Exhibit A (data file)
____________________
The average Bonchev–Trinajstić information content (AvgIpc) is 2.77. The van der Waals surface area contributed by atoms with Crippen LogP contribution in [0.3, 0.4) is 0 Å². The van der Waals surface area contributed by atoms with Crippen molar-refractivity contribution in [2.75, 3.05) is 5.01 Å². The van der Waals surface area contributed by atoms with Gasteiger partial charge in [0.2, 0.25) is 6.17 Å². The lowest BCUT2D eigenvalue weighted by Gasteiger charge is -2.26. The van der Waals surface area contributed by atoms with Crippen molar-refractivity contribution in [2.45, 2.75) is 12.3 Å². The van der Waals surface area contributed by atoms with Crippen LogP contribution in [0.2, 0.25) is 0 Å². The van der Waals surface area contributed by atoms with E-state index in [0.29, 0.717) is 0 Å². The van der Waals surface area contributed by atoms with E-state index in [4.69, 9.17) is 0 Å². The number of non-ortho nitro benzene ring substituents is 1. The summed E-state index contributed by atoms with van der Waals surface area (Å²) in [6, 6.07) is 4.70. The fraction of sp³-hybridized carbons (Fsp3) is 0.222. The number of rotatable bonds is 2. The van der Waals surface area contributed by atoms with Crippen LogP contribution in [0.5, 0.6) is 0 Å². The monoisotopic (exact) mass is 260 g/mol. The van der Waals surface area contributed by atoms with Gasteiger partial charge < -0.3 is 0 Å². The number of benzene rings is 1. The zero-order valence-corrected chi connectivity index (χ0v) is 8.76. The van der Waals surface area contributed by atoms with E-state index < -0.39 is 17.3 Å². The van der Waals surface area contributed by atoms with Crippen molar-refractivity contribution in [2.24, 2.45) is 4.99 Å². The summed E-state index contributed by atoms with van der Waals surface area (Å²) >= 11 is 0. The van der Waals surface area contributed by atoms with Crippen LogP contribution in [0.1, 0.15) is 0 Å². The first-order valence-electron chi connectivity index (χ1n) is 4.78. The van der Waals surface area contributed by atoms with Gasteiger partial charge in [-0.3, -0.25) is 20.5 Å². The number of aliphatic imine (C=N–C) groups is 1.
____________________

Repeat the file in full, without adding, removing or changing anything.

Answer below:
The average Bonchev–Trinajstić information content (AvgIpc) is 2.77. The van der Waals surface area contributed by atoms with Crippen LogP contribution in [0.3, 0.4) is 0 Å². The van der Waals surface area contributed by atoms with Crippen molar-refractivity contribution in [2.75, 3.05) is 5.01 Å². The van der Waals surface area contributed by atoms with Gasteiger partial charge in [0.2, 0.25) is 6.17 Å². The lowest BCUT2D eigenvalue weighted by Gasteiger charge is -2.26. The van der Waals surface area contributed by atoms with Crippen molar-refractivity contribution in [2.45, 2.75) is 12.3 Å². The van der Waals surface area contributed by atoms with Crippen LogP contribution in [0.2, 0.25) is 0 Å². The van der Waals surface area contributed by atoms with E-state index in [0.29, 0.717) is 0 Å². The van der Waals surface area contributed by atoms with E-state index in [4.69, 9.17) is 0 Å². The number of non-ortho nitro benzene ring substituents is 1. The summed E-state index contributed by atoms with van der Waals surface area (Å²) in [6, 6.07) is 4.70. The fraction of sp³-hybridized carbons (Fsp3) is 0.222. The number of rotatable bonds is 2. The van der Waals surface area contributed by atoms with Crippen LogP contribution in [0.5, 0.6) is 0 Å². The monoisotopic (exact) mass is 260 g/mol. The van der Waals surface area contributed by atoms with Gasteiger partial charge < -0.3 is 0 Å². The number of benzene rings is 1. The zero-order valence-corrected chi connectivity index (χ0v) is 8.76. The van der Waals surface area contributed by atoms with E-state index < -0.39 is 17.3 Å². The van der Waals surface area contributed by atoms with Crippen molar-refractivity contribution in [2.24, 2.45) is 4.99 Å². The summed E-state index contributed by atoms with van der Waals surface area (Å²) >= 11 is 0. The van der Waals surface area contributed by atoms with Crippen LogP contribution in [0.1, 0.15) is 0 Å². The first-order valence-electron chi connectivity index (χ1n) is 4.78. The van der Waals surface area contributed by atoms with Gasteiger partial charge in [-0.3, -0.25) is 20.5 Å². The number of aliphatic imine (C=N–C) groups is 1.